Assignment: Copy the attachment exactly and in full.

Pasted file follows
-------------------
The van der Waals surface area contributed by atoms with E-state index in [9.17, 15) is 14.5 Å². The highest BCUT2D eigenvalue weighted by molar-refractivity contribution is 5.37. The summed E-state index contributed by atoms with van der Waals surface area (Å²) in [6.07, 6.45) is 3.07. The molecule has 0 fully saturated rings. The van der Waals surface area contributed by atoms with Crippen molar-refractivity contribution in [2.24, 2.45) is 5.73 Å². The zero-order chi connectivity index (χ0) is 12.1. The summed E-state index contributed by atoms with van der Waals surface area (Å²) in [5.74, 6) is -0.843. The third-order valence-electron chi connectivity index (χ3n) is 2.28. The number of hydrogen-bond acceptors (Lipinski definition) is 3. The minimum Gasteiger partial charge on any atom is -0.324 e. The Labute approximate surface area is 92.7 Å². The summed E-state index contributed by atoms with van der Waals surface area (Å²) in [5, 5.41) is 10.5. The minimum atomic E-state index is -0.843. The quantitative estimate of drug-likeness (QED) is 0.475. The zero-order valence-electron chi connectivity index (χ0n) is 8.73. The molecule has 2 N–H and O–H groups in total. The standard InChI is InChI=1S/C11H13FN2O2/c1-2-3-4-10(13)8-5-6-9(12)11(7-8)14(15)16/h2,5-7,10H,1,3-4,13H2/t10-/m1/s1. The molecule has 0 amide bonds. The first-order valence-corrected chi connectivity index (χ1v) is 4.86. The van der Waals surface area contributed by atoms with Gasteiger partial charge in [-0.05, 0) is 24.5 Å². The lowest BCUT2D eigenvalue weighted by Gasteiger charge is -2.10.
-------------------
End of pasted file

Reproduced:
The van der Waals surface area contributed by atoms with E-state index in [9.17, 15) is 14.5 Å². The highest BCUT2D eigenvalue weighted by molar-refractivity contribution is 5.37. The summed E-state index contributed by atoms with van der Waals surface area (Å²) in [6.07, 6.45) is 3.07. The molecule has 0 fully saturated rings. The van der Waals surface area contributed by atoms with Crippen molar-refractivity contribution in [2.24, 2.45) is 5.73 Å². The zero-order chi connectivity index (χ0) is 12.1. The summed E-state index contributed by atoms with van der Waals surface area (Å²) in [5.74, 6) is -0.843. The third-order valence-electron chi connectivity index (χ3n) is 2.28. The number of hydrogen-bond acceptors (Lipinski definition) is 3. The minimum Gasteiger partial charge on any atom is -0.324 e. The Labute approximate surface area is 92.7 Å². The summed E-state index contributed by atoms with van der Waals surface area (Å²) in [5, 5.41) is 10.5. The minimum atomic E-state index is -0.843. The quantitative estimate of drug-likeness (QED) is 0.475. The zero-order valence-electron chi connectivity index (χ0n) is 8.73. The molecule has 2 N–H and O–H groups in total. The standard InChI is InChI=1S/C11H13FN2O2/c1-2-3-4-10(13)8-5-6-9(12)11(7-8)14(15)16/h2,5-7,10H,1,3-4,13H2/t10-/m1/s1. The molecule has 0 amide bonds. The first-order valence-corrected chi connectivity index (χ1v) is 4.86. The van der Waals surface area contributed by atoms with Gasteiger partial charge in [-0.05, 0) is 24.5 Å². The lowest BCUT2D eigenvalue weighted by Gasteiger charge is -2.10.